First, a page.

The Discovery Channel’s “Shark Week” has become a cultural phenomenon in our country. Sharks are relatively mysterious and most people don’t know much about them. Cars are very similar in nature. We know that we need them and which ones are cool, but most people don’t really know how they work. And not only that, as one in six vehicles on the road has open recalls unrepaired, these vehicles can present even more of a danger to other drivers than sharks ever could — and nobody would know… until the car bites.
Legislative bodies and government regulators are concerned about the percentage of vehicles with open recalls that remain unrepaired. As a result, it is illegal to sell any new vehicle with an open recall. This has placed a large burden on manufacturers and dealers as they are now forced to sit on inventory which cannot be sold because the parts to fix the recalls aren’t available.
If you consider the huge plague of recalled vehicles, it’s not that much of a stretch to anticipate that regulators will soon extend this “do not sell” rule to pre-owned vehicles. It certainly seems logical. In order to increase the percentage of recall repair compliance, our industry simply cannot allow ANY vehicles – pre-owned or new – to be sold with any open recalls. That should help increase compliance.
A major channel for dealer vehicle acquisition and inventory replenishment is auto auctions. Most used car managers spend a lot of time researching the vehicles, running vehicle history reports and, in many cases, physically inspecting the vehicles prior to bidding on them. The one component that’s missing – but should be top of mind – is whether the vehicle has any open recalls. You have to admit that a vehicle with a clean vehicle history report AND no open recalls is premium front-line material.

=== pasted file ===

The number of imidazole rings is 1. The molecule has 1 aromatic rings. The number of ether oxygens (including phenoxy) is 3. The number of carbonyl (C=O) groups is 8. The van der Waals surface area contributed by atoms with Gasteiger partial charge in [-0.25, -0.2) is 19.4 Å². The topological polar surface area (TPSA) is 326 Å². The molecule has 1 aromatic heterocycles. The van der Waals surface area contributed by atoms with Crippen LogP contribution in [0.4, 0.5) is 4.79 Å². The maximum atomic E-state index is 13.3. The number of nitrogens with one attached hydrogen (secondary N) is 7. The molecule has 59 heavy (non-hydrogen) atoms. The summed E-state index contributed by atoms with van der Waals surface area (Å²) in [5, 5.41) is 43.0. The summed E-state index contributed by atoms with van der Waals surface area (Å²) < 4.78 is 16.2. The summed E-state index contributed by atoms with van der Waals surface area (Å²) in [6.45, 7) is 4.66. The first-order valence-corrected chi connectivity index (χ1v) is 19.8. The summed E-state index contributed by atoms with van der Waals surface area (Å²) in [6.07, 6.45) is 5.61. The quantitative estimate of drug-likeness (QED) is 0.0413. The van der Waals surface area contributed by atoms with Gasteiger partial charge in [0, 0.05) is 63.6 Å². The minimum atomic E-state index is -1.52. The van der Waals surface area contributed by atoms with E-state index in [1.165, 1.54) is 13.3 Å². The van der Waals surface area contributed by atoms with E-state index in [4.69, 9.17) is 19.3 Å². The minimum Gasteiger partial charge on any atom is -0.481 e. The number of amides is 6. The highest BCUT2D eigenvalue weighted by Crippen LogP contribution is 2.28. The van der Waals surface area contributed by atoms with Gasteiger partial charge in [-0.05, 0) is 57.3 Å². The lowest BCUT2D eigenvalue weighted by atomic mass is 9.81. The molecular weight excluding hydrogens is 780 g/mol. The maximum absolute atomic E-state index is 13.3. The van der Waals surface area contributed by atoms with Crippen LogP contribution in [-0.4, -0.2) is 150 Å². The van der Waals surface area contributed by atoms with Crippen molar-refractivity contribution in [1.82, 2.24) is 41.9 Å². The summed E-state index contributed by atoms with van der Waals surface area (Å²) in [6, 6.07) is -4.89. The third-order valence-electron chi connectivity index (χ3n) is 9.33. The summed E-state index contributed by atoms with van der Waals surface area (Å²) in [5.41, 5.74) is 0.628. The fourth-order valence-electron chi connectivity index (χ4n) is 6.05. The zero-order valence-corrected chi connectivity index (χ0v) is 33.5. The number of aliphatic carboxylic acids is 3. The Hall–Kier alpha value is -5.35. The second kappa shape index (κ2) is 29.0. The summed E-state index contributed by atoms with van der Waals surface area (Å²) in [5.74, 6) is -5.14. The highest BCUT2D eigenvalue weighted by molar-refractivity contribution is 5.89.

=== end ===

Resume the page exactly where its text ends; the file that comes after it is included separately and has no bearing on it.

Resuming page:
However, what happens when you get a clean history report but there are open recalls? One choice is to sell the vehicle and educate the buyer that there are open recalls on the vehicle. This is certain to create doubt in their mind and make them less confident in their purchase. The other option is to fix (or have fixed) any open recalls that exist prior to selling the vehicle. And the third, and perhaps best option, is to ensure that any vehicles acquired have NO open recalls prior to purchasing them in the first place.
Nobody knows when the hammer will drop. While you may be sitting back saying “it’s not against the law to sell a pre-owned vehicle with an open recall,” there are plenty of lawsuits pending at present time where consumers are suing the manufacturer AND the dealership for injuries resulting from an accident involving an open recall. Major auto groups including AutoNation recognize the liability inherent in selling these vehicles. NOT selling them and guaranteeing customers that 100% of their inventory is recall free provides them with a competitive advantage in a marketplace where consumers are bombarded with news about dangerous recalls.
Consider making it a practice in your dealership to ensure that any vehicle acquisitions via auctions do not have any open recalls. You’ll save yourself the headache of fixing them, the wallet-ache of sitting on them waiting to be fixed, and the danger of liability should something happen to the customer. As a result, your dealership should be positioned to further customer trust and your livelihood safeguarded from potential catastrophe.
Author: Chris Miller
Chris Miller is President of Recall Masters, a leading provider of automotive recall news, data, training, and communications. Privately held and based in the San Francisco Bay area, the company is dedicated to helping automakers and their dealers expedite the repair of recalled vehicles and make the roadways safer for everyone. Christopher has more than 17 years of experience building software to automate marketing communications. He has worked with marquee brands including HSBC/Household Automotive, Washington Mutual, Residential Pacific Mortgage, ServiceMagic, Monumental Life Insurance, Mercedes Benz USA, BMW/Mini North America, Volvo North America, JP Morgan Chase, Wells Fargo, Moxy Solutions, and Costco Automotive Group.